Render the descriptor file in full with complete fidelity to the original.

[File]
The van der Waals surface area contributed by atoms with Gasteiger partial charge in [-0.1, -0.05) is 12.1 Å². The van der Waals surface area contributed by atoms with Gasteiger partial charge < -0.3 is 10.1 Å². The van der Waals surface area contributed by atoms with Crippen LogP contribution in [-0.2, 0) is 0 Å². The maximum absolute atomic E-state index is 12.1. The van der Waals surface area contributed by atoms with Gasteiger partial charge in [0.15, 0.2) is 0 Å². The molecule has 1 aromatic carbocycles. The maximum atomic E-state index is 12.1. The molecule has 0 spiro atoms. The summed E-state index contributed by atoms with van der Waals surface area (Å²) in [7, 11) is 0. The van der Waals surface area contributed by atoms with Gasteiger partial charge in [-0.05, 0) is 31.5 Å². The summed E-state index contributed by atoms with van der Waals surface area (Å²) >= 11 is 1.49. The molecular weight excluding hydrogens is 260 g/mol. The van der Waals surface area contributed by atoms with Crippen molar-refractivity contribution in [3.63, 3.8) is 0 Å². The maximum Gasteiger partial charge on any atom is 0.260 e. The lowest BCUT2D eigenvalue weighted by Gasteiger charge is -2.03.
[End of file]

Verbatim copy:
The van der Waals surface area contributed by atoms with Gasteiger partial charge in [-0.1, -0.05) is 12.1 Å². The van der Waals surface area contributed by atoms with Gasteiger partial charge < -0.3 is 10.1 Å². The van der Waals surface area contributed by atoms with Crippen LogP contribution in [-0.2, 0) is 0 Å². The maximum absolute atomic E-state index is 12.1. The van der Waals surface area contributed by atoms with Gasteiger partial charge in [0.15, 0.2) is 0 Å². The molecule has 1 aromatic carbocycles. The maximum atomic E-state index is 12.1. The molecule has 0 spiro atoms. The summed E-state index contributed by atoms with van der Waals surface area (Å²) in [7, 11) is 0. The van der Waals surface area contributed by atoms with Gasteiger partial charge in [-0.05, 0) is 31.5 Å². The summed E-state index contributed by atoms with van der Waals surface area (Å²) >= 11 is 1.49. The molecular weight excluding hydrogens is 260 g/mol. The van der Waals surface area contributed by atoms with Crippen molar-refractivity contribution in [3.63, 3.8) is 0 Å². The maximum Gasteiger partial charge on any atom is 0.260 e. The lowest BCUT2D eigenvalue weighted by Gasteiger charge is -2.03.